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Printing technology supports rapid mapping

By [email protected] - 9th July 2011 - 12:57

Richard Turner reports on how a unique UK-base charity supports international humanitarian efforts with on-demand mapping - where and when it\'s most needed - and how advanced print technology assists its work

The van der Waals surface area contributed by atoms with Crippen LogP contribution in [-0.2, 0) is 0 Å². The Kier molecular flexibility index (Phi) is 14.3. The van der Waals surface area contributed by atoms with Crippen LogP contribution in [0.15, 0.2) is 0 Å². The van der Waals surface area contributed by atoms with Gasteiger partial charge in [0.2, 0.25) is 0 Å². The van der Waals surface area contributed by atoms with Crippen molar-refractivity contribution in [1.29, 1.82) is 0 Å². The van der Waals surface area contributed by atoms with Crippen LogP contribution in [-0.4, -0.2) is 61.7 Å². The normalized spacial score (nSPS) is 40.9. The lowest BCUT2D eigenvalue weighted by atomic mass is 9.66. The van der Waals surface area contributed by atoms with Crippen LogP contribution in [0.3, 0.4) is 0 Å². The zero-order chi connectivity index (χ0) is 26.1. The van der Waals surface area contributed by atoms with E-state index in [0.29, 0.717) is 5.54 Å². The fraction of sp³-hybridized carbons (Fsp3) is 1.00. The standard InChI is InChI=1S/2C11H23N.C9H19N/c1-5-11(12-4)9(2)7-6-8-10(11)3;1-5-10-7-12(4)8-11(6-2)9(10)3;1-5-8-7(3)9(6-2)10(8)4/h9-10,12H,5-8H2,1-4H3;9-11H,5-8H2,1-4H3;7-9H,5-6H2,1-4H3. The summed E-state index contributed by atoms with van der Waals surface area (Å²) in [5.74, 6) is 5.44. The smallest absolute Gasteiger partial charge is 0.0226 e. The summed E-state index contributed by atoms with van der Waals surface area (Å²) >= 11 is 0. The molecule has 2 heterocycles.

Since 2004, the UK-based charity MapAction has helped in 25 emergencies including the Asian tsunami, earthquakes, volcanoes, floods and tropical storms. It can deploy a fully trained and equipped mapping team anywhere in the world, often within a few hours of an alert.âBut before we can respond to a disaster, our first need is for information. Where are the affected people? Where are the relief resources? Who is doing what already?â explains Chief Executive of the charity, Nigel Woof.MapAction delivers this vital information in the form of maps. âBy conveying a shared operational picture, our maps play a crucial role in delivering humanitarian aid to the right place, quickly,â he says.An age-old tradition for 2011The cartography world has existed ever since humans felt the need to explore the world and record what they found. But now, in the 21st century, with almost all of the planet mapped and recorded in minute detail, map technology is still surging ahead. Today, cartography is at the centre of aid provision for global disasters and emergencies. âWe have harnessed the power and portability of modern technology â particularly geographical information systems (GIS) and satellite location systems (GPS),â Nigel continues. âWe can gather information on the ground, combine this with satellite images, and produce maps in the field, delivered directly to the rescue and relief agencies themselves.âIn a perfect world, we would have access to a fast, high-quality, high-resolution, large-format printer everywhere we work. But, of course, thatâs not possible! We canât take large-format printers out in the field â as much as weâd like to! But when we do have access to good printing, itâs invaluable. The potential to use Océ technology with 24 hoursâ notice, is great. Our UN partners find that having a large-format map on the wall allows them to see the whole geography of an emergency site in order to visualise it and plan accordingly. When you arrive at an operation centre in an emergency, a map is the first thing you want â it becomes a hub for teams to work around and adds a lot of focus to peopleâs thinking as to how best to respond.âA map allows a clear operational picture before entering hostile environments where MapAction volunteers canât depend upon technology. A map that fits in someoneâs pocket or that can be laid out for teams to coordinate around is far tougher and more reliable than a personal computer screen. Maps for tough environmentsA printed map taken out into a disaster zone needs to be tough. It will be used in unpredicatable environments, held up in the rain, dropped on the floor, submerged in mud and folded many times, and still needs to be legible. Traditional aqueous inkjet just cannot withstand this treatment and increasingly people are looking for one off maps that can be used in many different situations, whether this is a Sunday afternoon walk, military exercises or disaster response situations. Many short-run printed maps suffer badly from not being waterproof and this renders them almost useless in any outdoor situation. However, Océâs CrystalPoint technology is now fast becoming the most sought-after product to achieve crystal clear maps. Found in the Océ ColorWave 600, which is six times as fast as a liquid inkjet printer, it is rapidly setting new standards for on-demand map printing for organisations such as MapAction. Map-printing technology in the past has often compromised on accuracy â a river and road that might be parallel can look as if they overlap. Yet Océ CrystalPoint technology can distinguish the finest of details; it is exceptionally accurate, which is of course vital for cartographers and mapping companies. It can also print onto the many varied materials the customer uses, from very inexpensive plain white paper and recycled bond to specialist materials for applications that require more durability. The material used for maps that will be taken into the environments that MapAction will take them to will be exceptionally robust; off white (non glare); good at recording very small line weights; and is designed to take corrections using drawing inks. Whatever the application, the bond between the toner and the material is the toughest one around. Maps on demandAt this very moment, MapAction is responding to the current crisis in Libya using maps printed on the Océ ColorWave 600 at ESRI (UK), the UKâs leading provider of GIS technology. GIS allows organisations to view, analyse and visualise data in order to reveal relationships, patterns, and trends. The company understands the importance of high-quality maps and is working with Océ to utilise CrystalPoint technology. It provides a service for its customers (one of which is MapAction) to create a customised map centred on a particular area of interest, printed on demand on the Océ ColorWave 600. The ColorWave 600 delivers speed that enables on-demand printing, but does not compromise on quality. The four points of reference for a printed map â quality, clarity, resolution, resilience â are all ticked.Just like MapAction workers did under high pressure in order to respond to the crisis in Libya, customers can create their own map and take it home that same day. âGetting the right aid to people across and beyond Libyan territories poses a huge challenge of humanitarian intelligence gathering, planning and logistics for international aid agencies,â explains Nigel. âMapAction teams will gather and communicate vital information about the rapidly changing humanitarian picture within Libya and at its borders, using maps as the focal point.âOcé is building a partnership with MapAction and will be making a financial contribution to the charity for every ColorWave600 system that is sold into the GIS and Mapping Environment in 2011.Richard Turner is Marketing Manager (Wide Format Printing Systems) for Océ (UK)